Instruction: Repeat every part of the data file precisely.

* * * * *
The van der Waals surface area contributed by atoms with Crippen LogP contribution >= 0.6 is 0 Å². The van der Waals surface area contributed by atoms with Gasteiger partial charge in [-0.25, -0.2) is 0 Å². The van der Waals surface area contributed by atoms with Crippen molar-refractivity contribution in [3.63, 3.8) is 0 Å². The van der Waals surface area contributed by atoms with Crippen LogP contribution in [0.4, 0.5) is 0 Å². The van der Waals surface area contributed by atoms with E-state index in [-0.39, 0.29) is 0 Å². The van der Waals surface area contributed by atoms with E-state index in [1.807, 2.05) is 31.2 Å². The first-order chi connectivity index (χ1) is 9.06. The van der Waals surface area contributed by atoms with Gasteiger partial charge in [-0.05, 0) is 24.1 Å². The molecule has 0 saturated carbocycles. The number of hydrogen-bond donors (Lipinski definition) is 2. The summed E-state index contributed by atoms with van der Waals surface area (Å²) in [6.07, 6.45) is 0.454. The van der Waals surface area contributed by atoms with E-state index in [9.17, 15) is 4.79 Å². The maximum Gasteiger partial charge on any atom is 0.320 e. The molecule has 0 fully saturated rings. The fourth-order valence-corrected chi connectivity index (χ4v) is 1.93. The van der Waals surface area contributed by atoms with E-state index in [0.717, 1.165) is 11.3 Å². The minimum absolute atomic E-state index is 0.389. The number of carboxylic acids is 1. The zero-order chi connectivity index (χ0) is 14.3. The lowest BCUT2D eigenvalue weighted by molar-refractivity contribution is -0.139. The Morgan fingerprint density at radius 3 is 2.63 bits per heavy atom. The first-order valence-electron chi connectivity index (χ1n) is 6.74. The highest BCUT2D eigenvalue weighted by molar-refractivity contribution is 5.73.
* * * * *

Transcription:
The van der Waals surface area contributed by atoms with Crippen LogP contribution >= 0.6 is 0 Å². The van der Waals surface area contributed by atoms with Gasteiger partial charge in [-0.25, -0.2) is 0 Å². The van der Waals surface area contributed by atoms with Crippen molar-refractivity contribution in [3.63, 3.8) is 0 Å². The van der Waals surface area contributed by atoms with Crippen LogP contribution in [0.4, 0.5) is 0 Å². The van der Waals surface area contributed by atoms with E-state index in [-0.39, 0.29) is 0 Å². The van der Waals surface area contributed by atoms with E-state index in [1.807, 2.05) is 31.2 Å². The first-order chi connectivity index (χ1) is 9.06. The van der Waals surface area contributed by atoms with Gasteiger partial charge in [-0.05, 0) is 24.1 Å². The molecule has 0 saturated carbocycles. The number of hydrogen-bond donors (Lipinski definition) is 2. The summed E-state index contributed by atoms with van der Waals surface area (Å²) in [6.07, 6.45) is 0.454. The van der Waals surface area contributed by atoms with E-state index in [9.17, 15) is 4.79 Å². The maximum Gasteiger partial charge on any atom is 0.320 e. The molecule has 0 fully saturated rings. The fourth-order valence-corrected chi connectivity index (χ4v) is 1.93. The van der Waals surface area contributed by atoms with E-state index in [0.717, 1.165) is 11.3 Å². The minimum absolute atomic E-state index is 0.389. The number of carboxylic acids is 1. The zero-order chi connectivity index (χ0) is 14.3. The lowest BCUT2D eigenvalue weighted by molar-refractivity contribution is -0.139. The Morgan fingerprint density at radius 3 is 2.63 bits per heavy atom. The first-order valence-electron chi connectivity index (χ1n) is 6.74. The highest BCUT2D eigenvalue weighted by molar-refractivity contribution is 5.73.